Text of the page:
After a moment or so, I switched on the radio to wake myself up but it was as dead as the corpse in my trunk. I lay back in the seat and pulled out a quarter bottle of Wild Turkey. Sipped. As I watched the sun rise like a gold doubloon, I started to relax.

Then I heard the bang.


She was old, in her ‘80s, or something like that, carrying a sawn-off shotgun and wearing a ragged green-velvet ball gown. She staggered out of the store, tripping over her high heeled shoes and pulling a red beehive wig from her head as she raced toward the station wagon. I guessed she didn’t notice me at first because she threw the gun into the car and crawled in after it. She started up the station wagon with a struggle and reversed. Right into my car.


The sunny morning had melted into a granite gray day and the non-stop drizzle failed to wash away the pain in my head. It wasn’t the impact of the cars so much or even the hangover that was kicking in. It was Mathilda and the way she talked. And how much she talked.

I pulled up outside White’s farmhouse just as Mathilda was telling some long and winding anecdote about unpaid alimony, jailbait whores and a pawn shop.

‘And, you know, what would you do, if you were unlucky enough to have found yourself in my situation?’ she said. She scratched her bald head. Glared at me.

‘I know what you mean,’ I said. ‘I know exactly what you mean.’

Although I most certainly did not.

Cyrus came out of the door cradling a crossbow that I knew he had made himself. He was tall and gaunt, with a long white beard and a bald head. He was wearing a frayed black suit. He swayed a little as he walked toward the car.

‘You took your time,’ he said. ‘My babies are getting hungry.’

I heard the pigs scream and a chill skewered my soul.

‘Don’t worry,’ I said, as I got out of the Dodge. ‘I have a little extra snack for them.’

‘Then come on in, ladies,’ said Cyrus. He opened up the passenger door and winked at Mathilda. ‘You’re just in time for tiffin.’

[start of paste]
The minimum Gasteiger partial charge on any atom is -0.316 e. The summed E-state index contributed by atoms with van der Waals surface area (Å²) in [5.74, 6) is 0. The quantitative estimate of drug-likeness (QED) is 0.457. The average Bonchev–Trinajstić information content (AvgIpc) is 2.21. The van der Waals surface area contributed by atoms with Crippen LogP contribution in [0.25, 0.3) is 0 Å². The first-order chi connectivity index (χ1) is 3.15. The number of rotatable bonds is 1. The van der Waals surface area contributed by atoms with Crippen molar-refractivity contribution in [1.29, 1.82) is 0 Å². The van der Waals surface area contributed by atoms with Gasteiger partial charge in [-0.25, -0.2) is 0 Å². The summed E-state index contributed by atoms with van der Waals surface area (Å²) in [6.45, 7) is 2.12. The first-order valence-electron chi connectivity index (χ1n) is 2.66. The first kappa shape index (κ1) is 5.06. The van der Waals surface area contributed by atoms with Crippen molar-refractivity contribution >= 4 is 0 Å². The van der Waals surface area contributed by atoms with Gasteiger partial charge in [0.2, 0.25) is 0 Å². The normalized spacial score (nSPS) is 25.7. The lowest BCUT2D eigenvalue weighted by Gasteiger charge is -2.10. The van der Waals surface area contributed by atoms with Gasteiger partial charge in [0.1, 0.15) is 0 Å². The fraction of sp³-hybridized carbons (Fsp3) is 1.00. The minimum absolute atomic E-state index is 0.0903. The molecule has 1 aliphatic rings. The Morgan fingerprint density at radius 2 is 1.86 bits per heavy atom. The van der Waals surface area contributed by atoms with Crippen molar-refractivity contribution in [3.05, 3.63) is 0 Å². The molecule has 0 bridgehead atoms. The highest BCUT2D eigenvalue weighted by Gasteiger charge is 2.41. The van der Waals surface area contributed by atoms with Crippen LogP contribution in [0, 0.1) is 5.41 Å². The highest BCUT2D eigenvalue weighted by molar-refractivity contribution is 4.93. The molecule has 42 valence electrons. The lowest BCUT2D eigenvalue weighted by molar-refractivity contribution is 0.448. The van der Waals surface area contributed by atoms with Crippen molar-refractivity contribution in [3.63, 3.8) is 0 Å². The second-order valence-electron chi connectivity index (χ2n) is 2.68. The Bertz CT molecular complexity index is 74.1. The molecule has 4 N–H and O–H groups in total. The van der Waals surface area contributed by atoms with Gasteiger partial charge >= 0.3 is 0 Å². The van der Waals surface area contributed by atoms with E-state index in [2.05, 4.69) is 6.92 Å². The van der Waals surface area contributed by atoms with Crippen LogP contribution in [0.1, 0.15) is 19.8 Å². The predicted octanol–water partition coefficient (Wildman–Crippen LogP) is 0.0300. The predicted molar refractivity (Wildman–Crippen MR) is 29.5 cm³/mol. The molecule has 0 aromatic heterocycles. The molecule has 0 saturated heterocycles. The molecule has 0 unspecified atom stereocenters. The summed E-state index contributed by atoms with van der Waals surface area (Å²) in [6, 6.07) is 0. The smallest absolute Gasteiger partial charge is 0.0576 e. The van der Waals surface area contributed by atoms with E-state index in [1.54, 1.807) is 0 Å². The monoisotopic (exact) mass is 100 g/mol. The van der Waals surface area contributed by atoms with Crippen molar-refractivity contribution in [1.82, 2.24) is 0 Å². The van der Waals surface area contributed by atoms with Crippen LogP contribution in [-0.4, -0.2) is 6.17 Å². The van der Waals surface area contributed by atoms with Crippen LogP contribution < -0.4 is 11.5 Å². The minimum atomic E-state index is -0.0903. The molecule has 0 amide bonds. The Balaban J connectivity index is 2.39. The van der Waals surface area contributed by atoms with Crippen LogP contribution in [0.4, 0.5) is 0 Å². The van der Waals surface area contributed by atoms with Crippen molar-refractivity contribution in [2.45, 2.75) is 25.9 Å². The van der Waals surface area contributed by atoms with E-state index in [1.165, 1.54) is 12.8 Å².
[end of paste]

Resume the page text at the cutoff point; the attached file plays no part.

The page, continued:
I picked up my purse and slammed the car door. Straightened my skirt.

Mathilda was already hobbling alongside Cyrus, arm in arm with him.

It was going to be a long day.

In the Devil’s Name by Paul D. Brazill

Isabelle told the man with the porkpie hat that she had only stopped off at the bar for a couple of drinks to drown her sorrows and that it really wasn’t the sort of establishment that she usually frequented.

‘My father’s funeral, you know?’ she croaked, eyes down, as if she were playing bingo.

Since Spencer was a stranger in town, he was unaware that James Gowdie’s apparent burial was, in fact, pretty much a monthly occurrence. A fabricated sob story – stained with wishful thinking – that regularly coincided with Isabelle having boozed away most of her salary, teetering on the precipice of sobriety and the horrors that entailed. So, he took off his hat, placed it against his chest and offered her his condolences and, most importantly, a drink.

A Martini or ten later, the night corroded and he awoke in the wan light of an unfamiliar hotel room listening to the rumble of trucks from outside the window and the ghost of a blues song leak in from the next room. He expected to find Isabelle and his wallet gone, his bank account cleared out but the toilet flushed loudly and she walked out of the bathroom looking more than somewhat frayed around the edges but – he was relieved to find- not that bad looking at all.